Earlier this summer I was asked to shoot a campaign for Airwick USA to highlight the many uses for their new color changing candles. It was going to be a summery outdoor shoot involving two distinct ‘looks’ for the images; one with the candles being used at night time, and the other where they were being used during sunset or dusk activities.
Photographer Harold Ross is a practitioner of “light sculpting.” Visiting various outdoor landscapes at night, he uses LED flashlights and other sources of light in order to selectively illuminate portions of his images. The resulting photos, which together form a project called “Night,” show various locations in a style that looks more like an illustration or rendering than a photograph.
German photographer Falk Lumo has an interesting post on his blog regarding full frame and crop sensors. His theory is that camera manufacturers have created an artificial barrier between the two sensor sizes for business reasons, and that we’ll soon be seeing big changes in the camera world as this barrier disappears:
[…] there is an artificial separation between the APS-C and full frame markets. Artificial because less people still believe that full frame must be expensive. And artificial because image qualities beyond an effective resolution of 20 MP may simply require full frame. The new offers from Nikon (D800 and D600) therefore directly address this and may accelerate the disappearance of the artificial market separation. This is known as “supercriticality”: the market ought to offer uncrippled, full frame enthusiast cameras in the $1,500 segment but offers APS-C cameras instead. Supercritical systems “fall” into their preferred state after only small perturbations occur. Once this happens, a D800 type camera will be in the $1,500 segment.
He predicts that full frame cameras will soon be much more affordable and compact as mirrorless cameras eat into the APS-C market, leaving “cameras with a full frame mount but a half frame sensor” to be “a curiosity of the past.”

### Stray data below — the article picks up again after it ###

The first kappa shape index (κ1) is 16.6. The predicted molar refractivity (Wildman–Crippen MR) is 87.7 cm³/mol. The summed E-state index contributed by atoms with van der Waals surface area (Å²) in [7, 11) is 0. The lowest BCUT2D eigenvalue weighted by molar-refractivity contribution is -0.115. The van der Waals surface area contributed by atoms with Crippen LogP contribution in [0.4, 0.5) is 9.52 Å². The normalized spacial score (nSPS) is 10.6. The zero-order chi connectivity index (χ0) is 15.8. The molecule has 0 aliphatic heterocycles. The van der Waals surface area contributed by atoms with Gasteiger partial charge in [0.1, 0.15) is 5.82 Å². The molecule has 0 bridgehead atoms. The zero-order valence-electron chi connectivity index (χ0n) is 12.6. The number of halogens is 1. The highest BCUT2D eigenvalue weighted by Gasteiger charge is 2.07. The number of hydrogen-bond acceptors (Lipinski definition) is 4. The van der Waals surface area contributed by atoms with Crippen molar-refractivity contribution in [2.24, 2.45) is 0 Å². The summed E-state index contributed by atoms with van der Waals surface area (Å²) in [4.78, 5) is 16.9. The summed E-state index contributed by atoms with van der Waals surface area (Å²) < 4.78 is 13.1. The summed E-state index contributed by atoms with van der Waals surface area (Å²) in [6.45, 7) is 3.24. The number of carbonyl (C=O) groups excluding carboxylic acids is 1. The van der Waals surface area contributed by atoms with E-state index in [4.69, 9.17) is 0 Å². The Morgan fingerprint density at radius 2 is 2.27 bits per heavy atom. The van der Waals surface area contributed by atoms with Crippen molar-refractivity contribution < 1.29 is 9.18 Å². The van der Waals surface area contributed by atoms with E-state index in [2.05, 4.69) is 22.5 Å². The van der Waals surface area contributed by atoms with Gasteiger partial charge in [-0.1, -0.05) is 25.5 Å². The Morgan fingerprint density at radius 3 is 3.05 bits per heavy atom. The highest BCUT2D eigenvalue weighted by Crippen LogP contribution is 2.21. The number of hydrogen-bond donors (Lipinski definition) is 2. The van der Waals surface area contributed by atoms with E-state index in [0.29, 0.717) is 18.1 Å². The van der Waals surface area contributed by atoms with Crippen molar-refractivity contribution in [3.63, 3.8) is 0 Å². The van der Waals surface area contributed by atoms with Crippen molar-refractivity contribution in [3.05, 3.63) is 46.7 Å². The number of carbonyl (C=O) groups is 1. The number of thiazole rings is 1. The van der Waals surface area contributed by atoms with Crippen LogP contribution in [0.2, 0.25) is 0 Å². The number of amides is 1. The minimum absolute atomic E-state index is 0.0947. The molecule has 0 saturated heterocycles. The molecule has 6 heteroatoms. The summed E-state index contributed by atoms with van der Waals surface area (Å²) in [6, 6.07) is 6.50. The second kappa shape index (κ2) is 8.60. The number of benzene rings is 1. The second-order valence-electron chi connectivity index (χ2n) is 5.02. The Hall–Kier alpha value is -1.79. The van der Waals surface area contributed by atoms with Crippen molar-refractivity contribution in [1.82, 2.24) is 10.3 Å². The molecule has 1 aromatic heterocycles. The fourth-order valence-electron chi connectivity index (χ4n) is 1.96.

The full frame mystery revisited [Falk Lumo]
Paris-based photographer Marina Gadonneix documents the artificial spaces that are television studios while they are off the air and completely devoid of humans. The project is titled “Remote Control”.
For her project titled Mirrors, Swedish photographer Ilar Gunilla Persson photographed various landscapes with giant mirrors placed in them. The mirrors give the scenes an surreal and artificial look, but all the shots were captured on film.
Photographer Kim Keever creates large scale landscape photographs using miniature dioramas. He first creates the topographies inside a 200-gallon tank, and then fills it with water. He then uses various lights, pigments, and backdrops to bring the scenes to life for his large-format camera to capture.
We always get a laugh when news organizations or governments try to pass off bad Photoshop jobs as real images, but with the way graphics technology is advancing, bad Photoshop jobs may soon become a thing of the past. Here’s a fascinating demo into technology that can quickly and realistically insert fake 3D objects into photographs — lighting, shading and all. Aside from a few annotations provided by the user (e.g. where the light sources are), the software doesn’t need to know anything about the images. Mind-blowing stuff…
Rendering Synthetic Objects into Legacy Photographs (via PhotoWeeklyOnline)
Artificial lens flare is an important part of making certain computer generated scenes look realistic, but up to this point creating realistic lens flare has been a task that requires a good deal of processing power. Now, researchers have come up with a way to simulating lens flare quickly and accurately, taking into account a large number of physical factors that cause the phenomenon:
The underlying model covers many components that are important for realism, such as imperfections, chromatic and geometric lens aberrations, and antireflective lens coatings.
The video above discusses how the technology works, and also touches on the science behind lens flares. The method is patent-pending, and will be presented later this year at SIGGRAPH 2011.
Physically-Based Real-Time Lens Flare Rendering [Max-Planck-Institut Informatik]